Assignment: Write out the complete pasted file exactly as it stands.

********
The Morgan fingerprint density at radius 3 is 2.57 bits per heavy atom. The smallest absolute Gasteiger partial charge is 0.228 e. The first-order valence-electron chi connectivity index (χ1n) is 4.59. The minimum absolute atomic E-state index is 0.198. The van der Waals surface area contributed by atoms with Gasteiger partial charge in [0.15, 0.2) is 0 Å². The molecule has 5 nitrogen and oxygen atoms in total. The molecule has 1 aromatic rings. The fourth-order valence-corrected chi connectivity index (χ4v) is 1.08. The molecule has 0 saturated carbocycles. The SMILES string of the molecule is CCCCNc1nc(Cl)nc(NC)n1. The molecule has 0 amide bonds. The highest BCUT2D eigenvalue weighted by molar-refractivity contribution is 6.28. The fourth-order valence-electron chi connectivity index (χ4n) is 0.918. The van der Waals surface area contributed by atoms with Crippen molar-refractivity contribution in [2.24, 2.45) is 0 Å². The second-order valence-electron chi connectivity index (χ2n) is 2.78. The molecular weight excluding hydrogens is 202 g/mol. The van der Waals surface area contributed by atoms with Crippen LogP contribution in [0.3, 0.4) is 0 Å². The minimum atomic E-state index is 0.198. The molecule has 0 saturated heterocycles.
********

The Morgan fingerprint density at radius 3 is 2.57 bits per heavy atom. The smallest absolute Gasteiger partial charge is 0.228 e. The first-order valence-electron chi connectivity index (χ1n) is 4.59. The minimum absolute atomic E-state index is 0.198. The van der Waals surface area contributed by atoms with Gasteiger partial charge in [0.15, 0.2) is 0 Å². The molecule has 5 nitrogen and oxygen atoms in total. The molecule has 1 aromatic rings. The fourth-order valence-corrected chi connectivity index (χ4v) is 1.08. The molecule has 0 saturated carbocycles. The SMILES string of the molecule is CCCCNc1nc(Cl)nc(NC)n1. The molecule has 0 amide bonds. The highest BCUT2D eigenvalue weighted by molar-refractivity contribution is 6.28. The fourth-order valence-electron chi connectivity index (χ4n) is 0.918. The van der Waals surface area contributed by atoms with Crippen molar-refractivity contribution in [2.24, 2.45) is 0 Å². The second-order valence-electron chi connectivity index (χ2n) is 2.78. The molecular weight excluding hydrogens is 202 g/mol. The van der Waals surface area contributed by atoms with Crippen LogP contribution in [0.3, 0.4) is 0 Å². The minimum atomic E-state index is 0.198. The molecule has 0 saturated heterocycles.